The subject of the paper is straightforwardly expressed:
Both reconciliation and deduplication can be abstracted as the problem of efficiently computing the set difference between two sets stored at two nodes across a communication link. The set difference is the set of keys that are in one set but not the other. In reconciliation, the difference is used to compute the set union; in deduplication, it is used to compute the intersection. Efficiency is measured primarily by the bandwidth used (important when the two nodes are connected by a wide-area or mobile link), the latency in round-trip delays, and the computation used at the two hosts. We are particularly interested in optimizing the case when the set difference is small (e.g., the two nodes have almost the same set of routing updates to reconcile, or the two nodes have a large amount of duplicate data blocks) and when there is no prior communication or context between the two nodes.
The paper itself is well-written and clear, and certainly worth your time. It's been particularly rewarding for me because it's taken me down a path of investigating a lot of new algorithms that I hadn't previously been studying. My head is swimming with
- Invertible Bloom Filters (a variation on counting Bloom filters, which in turn are a variation on basic Bloom filters, an algorithm that is now 40 years old!)
- Tornado codes
- Min-wise sketches
- Characteristic Polynomial Interpolation
- Approximate Reconciliation Trees
I hope to return to discussing a number of these sub-topics in later posts, whenever I find the time (heh heh). One of the things that's challenging about a lot of this work is that it's based on probabilistic algorithms, which take some time getting used to. I first studied these sorts of algorithms as an undergraduate in the early 1980's, but they still throw me when I encounter them. When studying probabilistic algorithms, you often encounter sections like the following (from the current paper):
The corollary implies that in order to decode an IBF that uses 4 independent hash functions with high probability, then one needs an overhead of k + 1 = 5. In other words, one has to use 5d cells, where d is the set difference. Our experiments later, however, show that an overhead that is somewhat less than 2 suffices.The question always arises: what happens to the algorithm in those cases where the probabilities fail, and the algorithm gives the wrong answer (a false positive, say)? I believe, that, in general, you can often structure the overall computation so that in these cases the algorithm still gives the correct answer, but does more work. For example, in the deduplication scenario, you could perhaps structure things so that the set difference code (which is trying to compute the blocks that are identical in both datasets, so that they can be eliminated from one set as redundant and stored only in the other set) fails gracefully on a false positive. Here, a false positive would need to cause the overall algorithm to conclude that two blocks which are in fact distinct, but which collide in the data structure and hence appear to be identical, are treated as distinct and retained in both datasets.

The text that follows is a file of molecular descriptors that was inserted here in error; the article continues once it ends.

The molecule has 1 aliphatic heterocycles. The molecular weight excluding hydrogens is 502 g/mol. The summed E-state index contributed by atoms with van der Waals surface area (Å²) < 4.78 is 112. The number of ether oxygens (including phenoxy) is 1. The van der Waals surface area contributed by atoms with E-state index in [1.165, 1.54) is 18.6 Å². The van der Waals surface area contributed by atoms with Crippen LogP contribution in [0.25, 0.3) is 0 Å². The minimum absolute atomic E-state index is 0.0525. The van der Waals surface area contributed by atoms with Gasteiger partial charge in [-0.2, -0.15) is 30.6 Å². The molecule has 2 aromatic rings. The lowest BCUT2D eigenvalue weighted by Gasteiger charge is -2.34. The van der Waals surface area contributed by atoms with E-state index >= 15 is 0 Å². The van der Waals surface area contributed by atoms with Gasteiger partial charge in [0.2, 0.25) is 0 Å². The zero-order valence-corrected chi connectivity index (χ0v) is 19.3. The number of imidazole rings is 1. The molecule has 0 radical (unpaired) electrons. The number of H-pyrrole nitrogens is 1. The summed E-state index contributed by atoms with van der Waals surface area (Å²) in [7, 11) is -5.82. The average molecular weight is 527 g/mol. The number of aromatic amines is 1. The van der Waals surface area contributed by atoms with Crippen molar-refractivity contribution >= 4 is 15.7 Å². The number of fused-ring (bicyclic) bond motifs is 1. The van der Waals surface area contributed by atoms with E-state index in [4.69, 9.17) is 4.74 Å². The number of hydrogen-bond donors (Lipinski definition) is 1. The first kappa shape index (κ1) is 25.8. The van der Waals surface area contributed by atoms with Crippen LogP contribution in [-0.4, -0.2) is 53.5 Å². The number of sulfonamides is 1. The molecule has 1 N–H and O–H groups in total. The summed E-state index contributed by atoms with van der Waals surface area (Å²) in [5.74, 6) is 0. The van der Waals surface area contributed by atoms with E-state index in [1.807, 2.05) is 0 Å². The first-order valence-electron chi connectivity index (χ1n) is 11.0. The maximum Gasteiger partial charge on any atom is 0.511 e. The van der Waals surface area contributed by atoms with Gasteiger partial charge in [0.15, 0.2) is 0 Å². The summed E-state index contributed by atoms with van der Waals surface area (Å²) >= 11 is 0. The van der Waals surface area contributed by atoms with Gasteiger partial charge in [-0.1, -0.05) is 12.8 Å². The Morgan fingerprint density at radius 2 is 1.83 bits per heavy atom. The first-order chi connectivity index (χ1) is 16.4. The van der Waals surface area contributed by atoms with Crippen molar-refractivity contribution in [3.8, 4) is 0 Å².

That is, the algorithm could be designed so that it errs on the side of safety when the probabilities cause a false positive to be returned.
Alternatively, some probabilistic algorithms instead fail entirely with very low probability, but fail in such as way as to allow the higher-level code to either simply re-try the computation (if it involves random behaviors, then with high probability it will work the next time), or to vary the computation in some crucial aspect, to ensure that it will succeed (which is the case in this particular implementation).
Most treatments of probabilistic algorithms describe these details, but I still find it important to always keep them in my head, in order to satisfy myself that such a probabilistic algorithm is safe to deploy in practice.
Often, the issue in using probabilistic algorithms is to figure out how to set the parameters so that the behavior of the algorithm performs well. In this particular case, the issue involves estimating the size of the set difference:
To efficiently size our IBF, the Strata Estimator provides an estimate for d. If the Strata Estimator over-estimates, the subsequent IBF will be unnecessarily large and waste bandwidth. However if the Strata Estimator under-estimates, then the subsequent IBF may not decode and cost an expensive transmission of a larger IBF. To prevent this, the values returned by the estimator should be scaled up so that under-estimation rarely occurs.
That is, in this particular usage of the probabilistic algorithms, the data structure itself (the Invertible Bloom Filter) is powerful enough that the code can detect when it fails to be decoded. Using a larger IBF solves that problem, but we don't want to use a wastefully-large IBF, so the main effort of the paper involves techniques to compute the smallest IBF that is needed for a particular pair of sets to be diff'd.
If you're interested in studying these sorts of algorithms, the paper is well-written and straightforward to follow, and contains an excellent reference section with plenty of information on the underlying work on which it is based.